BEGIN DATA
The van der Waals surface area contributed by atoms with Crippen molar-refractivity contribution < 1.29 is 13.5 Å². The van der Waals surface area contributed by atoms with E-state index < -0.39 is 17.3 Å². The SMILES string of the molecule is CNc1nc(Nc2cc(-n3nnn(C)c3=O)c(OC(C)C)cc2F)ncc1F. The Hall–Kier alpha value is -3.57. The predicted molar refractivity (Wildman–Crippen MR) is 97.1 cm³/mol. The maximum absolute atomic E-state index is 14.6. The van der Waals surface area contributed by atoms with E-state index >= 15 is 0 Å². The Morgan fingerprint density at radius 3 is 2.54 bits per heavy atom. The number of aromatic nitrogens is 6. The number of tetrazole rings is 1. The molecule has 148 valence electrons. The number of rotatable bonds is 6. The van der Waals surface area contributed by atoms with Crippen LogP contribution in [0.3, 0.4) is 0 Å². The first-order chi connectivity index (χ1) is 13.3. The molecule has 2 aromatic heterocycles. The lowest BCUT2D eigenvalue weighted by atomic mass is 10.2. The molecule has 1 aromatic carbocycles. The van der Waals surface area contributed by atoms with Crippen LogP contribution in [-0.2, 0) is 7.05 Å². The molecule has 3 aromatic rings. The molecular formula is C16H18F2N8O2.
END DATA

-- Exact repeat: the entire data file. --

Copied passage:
The van der Waals surface area contributed by atoms with Crippen molar-refractivity contribution < 1.29 is 13.5 Å². The van der Waals surface area contributed by atoms with E-state index < -0.39 is 17.3 Å². The SMILES string of the molecule is CNc1nc(Nc2cc(-n3nnn(C)c3=O)c(OC(C)C)cc2F)ncc1F. The Hall–Kier alpha value is -3.57. The predicted molar refractivity (Wildman–Crippen MR) is 97.1 cm³/mol. The maximum absolute atomic E-state index is 14.6. The van der Waals surface area contributed by atoms with E-state index >= 15 is 0 Å². The Morgan fingerprint density at radius 3 is 2.54 bits per heavy atom. The number of aromatic nitrogens is 6. The number of tetrazole rings is 1. The molecule has 148 valence electrons. The number of rotatable bonds is 6. The van der Waals surface area contributed by atoms with Crippen LogP contribution in [0.3, 0.4) is 0 Å². The first-order chi connectivity index (χ1) is 13.3. The molecule has 2 aromatic heterocycles. The lowest BCUT2D eigenvalue weighted by atomic mass is 10.2. The molecule has 1 aromatic carbocycles. The van der Waals surface area contributed by atoms with Crippen LogP contribution in [-0.2, 0) is 7.05 Å². The molecule has 3 aromatic rings. The molecular formula is C16H18F2N8O2.